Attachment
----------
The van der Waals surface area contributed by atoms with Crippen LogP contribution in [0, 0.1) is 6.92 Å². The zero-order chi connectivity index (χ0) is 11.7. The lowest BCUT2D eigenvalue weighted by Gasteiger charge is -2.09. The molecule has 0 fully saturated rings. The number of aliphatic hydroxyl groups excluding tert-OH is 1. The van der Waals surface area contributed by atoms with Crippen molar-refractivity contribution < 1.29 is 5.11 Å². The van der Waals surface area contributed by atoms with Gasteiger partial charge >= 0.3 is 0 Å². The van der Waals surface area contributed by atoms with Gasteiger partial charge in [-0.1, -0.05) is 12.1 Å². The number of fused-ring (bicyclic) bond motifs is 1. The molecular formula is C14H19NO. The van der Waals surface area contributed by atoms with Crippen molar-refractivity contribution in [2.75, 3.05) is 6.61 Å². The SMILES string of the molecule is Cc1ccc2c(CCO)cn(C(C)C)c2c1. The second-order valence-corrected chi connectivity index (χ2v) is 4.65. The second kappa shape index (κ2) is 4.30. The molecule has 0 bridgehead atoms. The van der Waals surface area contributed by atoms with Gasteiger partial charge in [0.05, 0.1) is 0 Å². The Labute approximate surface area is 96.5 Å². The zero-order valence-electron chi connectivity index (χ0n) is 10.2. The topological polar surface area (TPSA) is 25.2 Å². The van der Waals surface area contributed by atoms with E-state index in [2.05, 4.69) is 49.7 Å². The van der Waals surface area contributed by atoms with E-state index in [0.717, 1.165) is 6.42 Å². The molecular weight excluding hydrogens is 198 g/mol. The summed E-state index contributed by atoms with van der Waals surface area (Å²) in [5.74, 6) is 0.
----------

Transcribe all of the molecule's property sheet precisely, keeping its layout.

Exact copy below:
The van der Waals surface area contributed by atoms with Crippen LogP contribution in [0, 0.1) is 6.92 Å². The zero-order chi connectivity index (χ0) is 11.7. The lowest BCUT2D eigenvalue weighted by Gasteiger charge is -2.09. The molecule has 0 fully saturated rings. The number of aliphatic hydroxyl groups excluding tert-OH is 1. The van der Waals surface area contributed by atoms with Crippen molar-refractivity contribution < 1.29 is 5.11 Å². The van der Waals surface area contributed by atoms with Gasteiger partial charge >= 0.3 is 0 Å². The van der Waals surface area contributed by atoms with Gasteiger partial charge in [-0.1, -0.05) is 12.1 Å². The number of fused-ring (bicyclic) bond motifs is 1. The molecular formula is C14H19NO. The van der Waals surface area contributed by atoms with Crippen molar-refractivity contribution in [2.75, 3.05) is 6.61 Å². The SMILES string of the molecule is Cc1ccc2c(CCO)cn(C(C)C)c2c1. The second-order valence-corrected chi connectivity index (χ2v) is 4.65. The second kappa shape index (κ2) is 4.30. The molecule has 0 bridgehead atoms. The van der Waals surface area contributed by atoms with Gasteiger partial charge in [0.05, 0.1) is 0 Å². The Labute approximate surface area is 96.5 Å². The zero-order valence-electron chi connectivity index (χ0n) is 10.2. The topological polar surface area (TPSA) is 25.2 Å². The van der Waals surface area contributed by atoms with E-state index in [2.05, 4.69) is 49.7 Å². The van der Waals surface area contributed by atoms with E-state index in [0.717, 1.165) is 6.42 Å². The molecular weight excluding hydrogens is 198 g/mol. The summed E-state index contributed by atoms with van der Waals surface area (Å²) in [5.74, 6) is 0.